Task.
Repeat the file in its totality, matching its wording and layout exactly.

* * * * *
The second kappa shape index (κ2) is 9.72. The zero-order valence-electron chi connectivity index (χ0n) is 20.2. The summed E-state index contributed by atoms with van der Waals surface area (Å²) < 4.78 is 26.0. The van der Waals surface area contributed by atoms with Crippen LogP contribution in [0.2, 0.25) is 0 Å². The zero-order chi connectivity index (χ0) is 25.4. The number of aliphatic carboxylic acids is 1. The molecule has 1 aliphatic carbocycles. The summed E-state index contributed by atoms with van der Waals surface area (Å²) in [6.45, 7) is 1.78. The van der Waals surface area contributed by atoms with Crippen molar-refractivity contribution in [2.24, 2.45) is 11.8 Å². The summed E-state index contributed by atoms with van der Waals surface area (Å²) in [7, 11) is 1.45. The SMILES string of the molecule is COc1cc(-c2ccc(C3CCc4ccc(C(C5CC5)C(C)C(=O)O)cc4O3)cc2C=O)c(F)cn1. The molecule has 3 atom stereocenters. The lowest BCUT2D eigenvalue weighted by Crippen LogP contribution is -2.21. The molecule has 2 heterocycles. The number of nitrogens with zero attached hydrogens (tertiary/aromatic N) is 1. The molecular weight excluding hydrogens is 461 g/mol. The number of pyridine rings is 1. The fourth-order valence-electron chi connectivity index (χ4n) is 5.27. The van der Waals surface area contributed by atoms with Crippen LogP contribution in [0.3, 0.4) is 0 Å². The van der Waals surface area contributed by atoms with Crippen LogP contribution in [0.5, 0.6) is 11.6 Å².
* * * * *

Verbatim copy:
The second kappa shape index (κ2) is 9.72. The zero-order valence-electron chi connectivity index (χ0n) is 20.2. The summed E-state index contributed by atoms with van der Waals surface area (Å²) < 4.78 is 26.0. The van der Waals surface area contributed by atoms with Crippen LogP contribution in [0.2, 0.25) is 0 Å². The zero-order chi connectivity index (χ0) is 25.4. The number of aliphatic carboxylic acids is 1. The molecule has 1 aliphatic carbocycles. The summed E-state index contributed by atoms with van der Waals surface area (Å²) in [6.45, 7) is 1.78. The van der Waals surface area contributed by atoms with Crippen molar-refractivity contribution in [2.24, 2.45) is 11.8 Å². The summed E-state index contributed by atoms with van der Waals surface area (Å²) in [7, 11) is 1.45. The SMILES string of the molecule is COc1cc(-c2ccc(C3CCc4ccc(C(C5CC5)C(C)C(=O)O)cc4O3)cc2C=O)c(F)cn1. The molecule has 3 atom stereocenters. The lowest BCUT2D eigenvalue weighted by Crippen LogP contribution is -2.21. The molecule has 2 heterocycles. The number of nitrogens with zero attached hydrogens (tertiary/aromatic N) is 1. The molecular weight excluding hydrogens is 461 g/mol. The number of pyridine rings is 1. The fourth-order valence-electron chi connectivity index (χ4n) is 5.27. The van der Waals surface area contributed by atoms with Crippen LogP contribution in [0.3, 0.4) is 0 Å². The van der Waals surface area contributed by atoms with Crippen LogP contribution in [0.5, 0.6) is 11.6 Å².